The Atrocities – Jeremy C. Shipp (ARC Review)

January 18, 2018


TITLE: The Atrocities
AUTHOR: Jeremy C. Shipp
RELEASES: April 17, 2018; Publishing
GENRE: Horror
SYNOPSIS: When Isabella died, her parents were determined to ensure her education wouldn’t suffer.
But Isabella’s parents had not informed her new governess of Isabella’s… condition, and when Ms Valdez arrives at the estate, having forced herself through a surreal nightmare maze of twisted human-like statues, she discovers that there is no girl to tutor.
Or is there…?


Turn left at the screaming woman with a collapsing face. Turn right at the kneeling man with bleeding sores the size of teacups.


What an incredibly atmospheric, beautiful, haunting little read this was.

Ms. Valdez is such a kindly narrator; despite being faced with absolutely bizarre circumstances, she never judges, only views the world around her with wary curiosity and, at times, heart-aching pity. She knows the pain of loss too well to be terribly surprised by the nature of her new occupation, and her lack of shock at the entire scenario was a refreshing touch.

What exactly am I doing here? I came to this house to escape empty rooms.

Early in the story, we see that Ms. V has suffered a terrible grief of her own, and it’s all too similar to the reasons why she was called upon to teach poor, lost little Isabella. Despite how obvious her loss is in the story – particularly in her fever-like nightmares – I appreciated that Jeremy’s storytelling never dwells upon it long enough for it to be too heavy, or to take away the eerie nature of Stockton House.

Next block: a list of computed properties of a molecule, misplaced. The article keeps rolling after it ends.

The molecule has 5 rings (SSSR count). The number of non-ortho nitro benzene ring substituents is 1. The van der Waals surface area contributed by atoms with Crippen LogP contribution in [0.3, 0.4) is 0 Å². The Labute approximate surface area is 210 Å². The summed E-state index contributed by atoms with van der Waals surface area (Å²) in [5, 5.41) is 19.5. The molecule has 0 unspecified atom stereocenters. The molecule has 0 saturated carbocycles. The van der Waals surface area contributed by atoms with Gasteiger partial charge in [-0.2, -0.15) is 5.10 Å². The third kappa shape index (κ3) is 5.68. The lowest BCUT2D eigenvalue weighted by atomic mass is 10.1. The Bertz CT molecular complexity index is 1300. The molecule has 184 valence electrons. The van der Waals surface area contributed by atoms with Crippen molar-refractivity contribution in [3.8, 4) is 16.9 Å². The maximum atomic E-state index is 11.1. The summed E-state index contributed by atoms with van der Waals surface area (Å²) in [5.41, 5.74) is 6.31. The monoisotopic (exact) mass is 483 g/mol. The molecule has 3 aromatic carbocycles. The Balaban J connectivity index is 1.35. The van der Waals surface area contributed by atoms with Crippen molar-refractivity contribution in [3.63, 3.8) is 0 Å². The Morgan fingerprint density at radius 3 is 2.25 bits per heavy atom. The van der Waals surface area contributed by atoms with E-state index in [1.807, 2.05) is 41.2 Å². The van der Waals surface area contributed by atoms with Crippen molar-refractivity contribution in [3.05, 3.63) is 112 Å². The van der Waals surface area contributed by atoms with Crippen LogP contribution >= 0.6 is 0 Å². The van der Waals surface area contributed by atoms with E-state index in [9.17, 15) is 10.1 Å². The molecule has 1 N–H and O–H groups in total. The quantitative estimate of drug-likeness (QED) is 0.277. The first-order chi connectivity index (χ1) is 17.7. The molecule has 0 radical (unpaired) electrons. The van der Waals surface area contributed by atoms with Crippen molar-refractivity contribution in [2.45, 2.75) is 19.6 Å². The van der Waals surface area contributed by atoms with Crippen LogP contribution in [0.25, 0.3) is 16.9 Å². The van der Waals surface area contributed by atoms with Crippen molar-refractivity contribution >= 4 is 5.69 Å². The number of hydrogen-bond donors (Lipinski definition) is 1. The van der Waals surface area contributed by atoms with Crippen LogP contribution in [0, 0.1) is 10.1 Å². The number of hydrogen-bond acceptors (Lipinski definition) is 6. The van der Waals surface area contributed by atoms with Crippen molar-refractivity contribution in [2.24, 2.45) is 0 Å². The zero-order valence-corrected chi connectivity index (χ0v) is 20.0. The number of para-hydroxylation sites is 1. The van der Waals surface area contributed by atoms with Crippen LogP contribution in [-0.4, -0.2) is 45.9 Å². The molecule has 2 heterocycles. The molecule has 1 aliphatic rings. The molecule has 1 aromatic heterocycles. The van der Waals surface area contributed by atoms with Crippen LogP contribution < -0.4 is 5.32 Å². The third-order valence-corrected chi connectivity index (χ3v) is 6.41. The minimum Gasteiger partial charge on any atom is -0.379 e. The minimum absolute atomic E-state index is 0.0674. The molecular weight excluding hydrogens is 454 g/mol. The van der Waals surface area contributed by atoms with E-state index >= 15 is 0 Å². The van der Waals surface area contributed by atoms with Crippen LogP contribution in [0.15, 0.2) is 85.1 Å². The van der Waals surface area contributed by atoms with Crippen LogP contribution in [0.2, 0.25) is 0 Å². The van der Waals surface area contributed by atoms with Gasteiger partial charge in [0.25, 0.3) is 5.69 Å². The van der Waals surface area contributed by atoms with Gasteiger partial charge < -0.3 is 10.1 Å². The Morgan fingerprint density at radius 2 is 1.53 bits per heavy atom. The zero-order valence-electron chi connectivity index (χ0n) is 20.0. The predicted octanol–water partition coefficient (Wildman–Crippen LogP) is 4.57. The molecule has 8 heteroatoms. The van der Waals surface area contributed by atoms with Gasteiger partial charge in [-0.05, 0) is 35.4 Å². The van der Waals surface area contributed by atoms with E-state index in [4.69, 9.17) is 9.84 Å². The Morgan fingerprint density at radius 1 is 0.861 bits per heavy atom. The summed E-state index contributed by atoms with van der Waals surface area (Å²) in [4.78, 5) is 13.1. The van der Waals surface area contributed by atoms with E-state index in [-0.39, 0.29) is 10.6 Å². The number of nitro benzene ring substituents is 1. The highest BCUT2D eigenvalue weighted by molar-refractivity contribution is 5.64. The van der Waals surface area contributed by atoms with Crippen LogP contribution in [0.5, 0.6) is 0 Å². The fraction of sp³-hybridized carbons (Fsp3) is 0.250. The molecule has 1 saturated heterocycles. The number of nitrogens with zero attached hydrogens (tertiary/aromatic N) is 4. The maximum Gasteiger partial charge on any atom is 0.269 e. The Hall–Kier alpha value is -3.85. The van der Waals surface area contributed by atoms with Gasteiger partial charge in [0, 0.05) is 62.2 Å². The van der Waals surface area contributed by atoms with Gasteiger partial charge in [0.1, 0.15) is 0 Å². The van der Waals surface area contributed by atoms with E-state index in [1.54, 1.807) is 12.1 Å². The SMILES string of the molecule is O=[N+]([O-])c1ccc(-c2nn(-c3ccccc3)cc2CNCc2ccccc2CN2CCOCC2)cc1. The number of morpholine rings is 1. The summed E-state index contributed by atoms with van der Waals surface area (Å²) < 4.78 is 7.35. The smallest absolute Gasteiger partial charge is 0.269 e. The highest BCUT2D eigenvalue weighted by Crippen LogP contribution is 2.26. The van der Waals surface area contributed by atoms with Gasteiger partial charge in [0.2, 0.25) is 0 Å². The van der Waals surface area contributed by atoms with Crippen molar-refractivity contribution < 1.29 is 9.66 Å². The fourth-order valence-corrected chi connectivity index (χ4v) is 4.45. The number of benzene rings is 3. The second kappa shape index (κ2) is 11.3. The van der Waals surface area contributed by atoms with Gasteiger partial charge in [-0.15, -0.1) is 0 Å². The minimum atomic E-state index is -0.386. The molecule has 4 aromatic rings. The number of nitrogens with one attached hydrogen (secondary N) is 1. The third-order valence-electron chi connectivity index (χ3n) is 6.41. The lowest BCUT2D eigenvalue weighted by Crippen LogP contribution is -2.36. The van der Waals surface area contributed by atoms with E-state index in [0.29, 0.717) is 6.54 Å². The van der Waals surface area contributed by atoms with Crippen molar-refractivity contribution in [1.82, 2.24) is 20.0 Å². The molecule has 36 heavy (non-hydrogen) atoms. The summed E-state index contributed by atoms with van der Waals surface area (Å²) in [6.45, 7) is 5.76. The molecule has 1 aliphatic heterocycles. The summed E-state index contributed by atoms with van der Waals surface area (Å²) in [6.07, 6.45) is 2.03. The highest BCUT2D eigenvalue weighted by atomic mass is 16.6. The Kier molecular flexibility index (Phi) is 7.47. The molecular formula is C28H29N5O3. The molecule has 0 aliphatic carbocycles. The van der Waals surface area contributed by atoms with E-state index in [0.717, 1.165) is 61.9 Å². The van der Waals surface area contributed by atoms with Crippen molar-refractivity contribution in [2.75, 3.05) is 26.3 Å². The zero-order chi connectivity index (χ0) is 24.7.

A little voice tells me to turn back, but a little voice always tells me to turn back.

My favorite thing about this story wasn’t how interesting the narrative was, or how devastatingly haunting the portrayals of grief were; it was the writing, and how genuinely eerie and grotesque it became at times. The atrocities that the story is named for are horrifying statues depicting tragic Biblical moments, and Stockton House itself is filled with its owner’s paintings. The writing quality behind these descriptions is impeccable, transporting you directly into the dim, quiet hallways of the estate, where something slightly wicked seems to constantly hide just out of sight.

I would recommend this to anyone who enjoys tragic, gothic stories about ghosts, and doesn’t mind a great deal of nightmarish visuals and scenery.

Thank you to Publishing for sending me this ARC in exchange for an honest review!


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No Comments

  • Reply fortunatelythebook January 18, 2018 at 11:50 am

    This seems so interesting! Thanks for this review, I will surely add it to my TBR!

  • Reply Vijayalakshmi Harish January 18, 2018 at 1:12 pm

    Sounds rather atmospheric. Horror is a genre I’m very picky about, but I have a good feeling about this.

    • Reply Destiny @ Howling Libraries January 18, 2018 at 2:43 pm

      It definitely is! I’ve definitely gotten pickier with horror over the last few years, but I think Jeremy is an author to keep an eye out for, for sure.

  • Reply mall3tg1rl January 18, 2018 at 7:12 pm

    This reads like such a bizarre, surreal book. But I’m weirdly here for it?

  • Reply Norrie January 19, 2018 at 4:56 am

    “Or is there…?” Love this!
    I haven’t read anything particularly ghosty or paranormal in years, but this seems intriguing. I don’t even when I dropped this genre…

    • Reply Destiny @ Howling Libraries January 21, 2018 at 1:50 am

      I honestly feel like it would be a positively stellar reintroduction to the genre! 🙂

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